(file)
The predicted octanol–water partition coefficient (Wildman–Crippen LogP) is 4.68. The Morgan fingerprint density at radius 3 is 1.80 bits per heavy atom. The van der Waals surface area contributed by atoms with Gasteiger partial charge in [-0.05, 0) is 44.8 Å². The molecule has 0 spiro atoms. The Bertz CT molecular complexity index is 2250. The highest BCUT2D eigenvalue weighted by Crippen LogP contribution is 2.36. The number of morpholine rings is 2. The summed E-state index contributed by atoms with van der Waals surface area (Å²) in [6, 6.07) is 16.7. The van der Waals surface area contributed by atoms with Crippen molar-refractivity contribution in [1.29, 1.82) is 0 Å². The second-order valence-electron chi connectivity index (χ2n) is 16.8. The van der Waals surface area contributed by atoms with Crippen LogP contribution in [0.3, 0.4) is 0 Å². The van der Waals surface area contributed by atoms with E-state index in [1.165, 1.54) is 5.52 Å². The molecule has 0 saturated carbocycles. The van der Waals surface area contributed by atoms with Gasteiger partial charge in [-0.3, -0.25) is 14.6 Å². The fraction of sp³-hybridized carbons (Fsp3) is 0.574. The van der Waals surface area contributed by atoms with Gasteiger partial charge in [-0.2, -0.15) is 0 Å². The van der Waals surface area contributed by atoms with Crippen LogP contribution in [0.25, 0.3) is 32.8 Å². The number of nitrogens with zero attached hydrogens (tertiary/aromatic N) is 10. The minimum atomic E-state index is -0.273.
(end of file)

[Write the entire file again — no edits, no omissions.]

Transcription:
The predicted octanol–water partition coefficient (Wildman–Crippen LogP) is 4.68. The Morgan fingerprint density at radius 3 is 1.80 bits per heavy atom. The van der Waals surface area contributed by atoms with Gasteiger partial charge in [-0.05, 0) is 44.8 Å². The molecule has 0 spiro atoms. The Bertz CT molecular complexity index is 2250. The highest BCUT2D eigenvalue weighted by Crippen LogP contribution is 2.36. The number of morpholine rings is 2. The summed E-state index contributed by atoms with van der Waals surface area (Å²) in [6, 6.07) is 16.7. The van der Waals surface area contributed by atoms with Crippen molar-refractivity contribution in [1.29, 1.82) is 0 Å². The second-order valence-electron chi connectivity index (χ2n) is 16.8. The van der Waals surface area contributed by atoms with Crippen LogP contribution in [0.3, 0.4) is 0 Å². The van der Waals surface area contributed by atoms with E-state index in [1.165, 1.54) is 5.52 Å². The molecule has 0 saturated carbocycles. The van der Waals surface area contributed by atoms with Gasteiger partial charge in [-0.3, -0.25) is 14.6 Å². The fraction of sp³-hybridized carbons (Fsp3) is 0.574. The van der Waals surface area contributed by atoms with Gasteiger partial charge in [-0.2, -0.15) is 0 Å². The van der Waals surface area contributed by atoms with Crippen LogP contribution in [0.25, 0.3) is 32.8 Å². The number of nitrogens with zero attached hydrogens (tertiary/aromatic N) is 10. The minimum atomic E-state index is -0.273.